Any of these are strong options, though Rapid Reanimation and Resurrection Flux are the standouts. Which one of the two you’ll choose likely comes down to how many Necron Warriors units you’re running (as they now natively re-roll Reanimation Protocols) and how much you value consistency over the course of the game compared to the extra wound when things are looking a bit dire. Of course, given how easy it is to score Immortal Servitude, you may well find yourself asking “why not both?” A fine question, particularly given how useful this system’s Master Ability is.

Two very powerful “once per battle” options are available here for those that wish to enact the Contra-Mortis Protocol:

  • you can activate Reanimation Protocols for a second time on a particularly important unit that you need to stick around; or
  • when you want to see a look of utter despair on your opponent’s face, you can add 1 to the roll of every Reanimation Protocol rolled in a single Command phase.

Given that most Reanimation Protocols rolls are on a d3 these days, the value of the first of the two may be a bit harder to see, since the second option is going to give you a lot more wounds back across the whole of your list. But the timing is what’s key here: you can use the first ability any time a unit’s Reanimation Protocols activate, even if it’s out of sequence. Got a stratagem that lets you Resurrect at an unusual time? What if you got to add another d3 to that roll? Want to put a few more models on the table when an Overlord uses its Resurrection Orb? Well, you won’t get an additional d6 (the second activation isn’t modified by the Resurrection Orb’s rule), but you will get a few more models.

All in all, the Reanimation System offers a lot of durability to your list, but won’t usually be overwhelming for your opponent unless you use the Master System, which will cut back on your Resurrection Protocols’ effectiveness for the remainder of the game. It’s a neat tradeoff, and a cool bag of tricks to be able to reach into.

Translocation System

Running a lot of Wraiths and Tomb Blades? Or maybe you accidently built some Triarch Praetorians? Then the Relentless Expansion Agenda may be made just for you. Probably the hardest of the Awakening agendas to reliably pull off every game–especially if your opponent is particularly inclined to deny you out of spite–but it also hands out a lot of XP and the Translocation System bonuses are incredibly powerful to boot.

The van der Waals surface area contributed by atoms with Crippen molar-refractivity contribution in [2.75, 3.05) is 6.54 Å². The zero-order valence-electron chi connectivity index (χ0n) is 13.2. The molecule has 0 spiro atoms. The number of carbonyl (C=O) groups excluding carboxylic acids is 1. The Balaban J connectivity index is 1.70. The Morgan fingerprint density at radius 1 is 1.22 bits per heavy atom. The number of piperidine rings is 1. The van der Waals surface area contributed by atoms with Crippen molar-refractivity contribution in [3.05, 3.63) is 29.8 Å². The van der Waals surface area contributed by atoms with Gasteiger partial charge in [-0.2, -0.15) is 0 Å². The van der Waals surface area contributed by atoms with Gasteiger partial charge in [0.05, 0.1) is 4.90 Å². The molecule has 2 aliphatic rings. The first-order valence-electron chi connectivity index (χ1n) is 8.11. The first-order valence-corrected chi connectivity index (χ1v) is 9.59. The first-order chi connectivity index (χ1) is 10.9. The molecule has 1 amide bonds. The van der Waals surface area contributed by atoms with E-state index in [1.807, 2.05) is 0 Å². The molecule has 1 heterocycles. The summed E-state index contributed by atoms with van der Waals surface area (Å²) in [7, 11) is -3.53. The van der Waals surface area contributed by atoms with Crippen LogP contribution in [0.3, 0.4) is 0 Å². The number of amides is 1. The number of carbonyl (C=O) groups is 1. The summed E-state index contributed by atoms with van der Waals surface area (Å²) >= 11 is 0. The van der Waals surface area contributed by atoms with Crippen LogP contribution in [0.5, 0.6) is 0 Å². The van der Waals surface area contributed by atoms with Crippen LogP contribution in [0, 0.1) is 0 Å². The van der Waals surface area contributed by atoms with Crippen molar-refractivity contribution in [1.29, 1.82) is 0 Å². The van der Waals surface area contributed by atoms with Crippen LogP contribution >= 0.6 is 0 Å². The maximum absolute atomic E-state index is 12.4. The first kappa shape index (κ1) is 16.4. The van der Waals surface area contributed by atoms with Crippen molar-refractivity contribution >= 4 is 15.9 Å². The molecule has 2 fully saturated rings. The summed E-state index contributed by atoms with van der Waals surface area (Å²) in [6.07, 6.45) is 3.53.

At the end of the battle, you can select up to three Necron units that are wholly within 6” of your opponent’s battlefield edge (or deployment zone if they don’t have one). Each unit selected will gain 3XP each and should you have three units pull this off, select a Translocation System bonus to activate by allocating an Awakening point.

And those bonuses are pretty solid: the Astromantic Perception Portal lets you choose a Necron unit that arrived out Deep Strike each turn and give it full hit re-rolls until the end of the turn. This is a strong ability that only gets stronger with the Hypercrypt Legion detachment’s rules and can open up some seriously cool plays.

But if you’re not that big on Deep Strike, never fear: Dimensional Catacombs lets you choose up to three Necrons INFANTRY units at the start of the battle, then give them Scouts 6″. And if that weren’t enough, those units get to fly while they make that Scout move. And Transtemporal Acceleration allows you to choose a Necrons unit in your Command phase once per game, then give it +2 to Advance and Charge rolls for the turn.

Any of these three abilities can be incredibly powerful, but Astromantic Perception Portal and Dimensional Catacombs stand out as the stronger choices of the three. Full hit re-rolls on a unit appearing out of Deep Strike is a solid bonus you’ll likely find plenty of use for, and less mobile lists will love the ability to get out ahead of their opponent with a Scout move that goes further than most Necrons Infantry can move in their own turn.

Of course, Necrons players may find it harder to gain access to these bonuses due to the relative difficulty of scoring the Relentless Expansion agenda. But for a particularly difficult Agenda, the Spectral Relocation Translocation System Master Ability is an incredibly powerful reward, and is certainly worth the blood, sweat, and tears required to unlock it: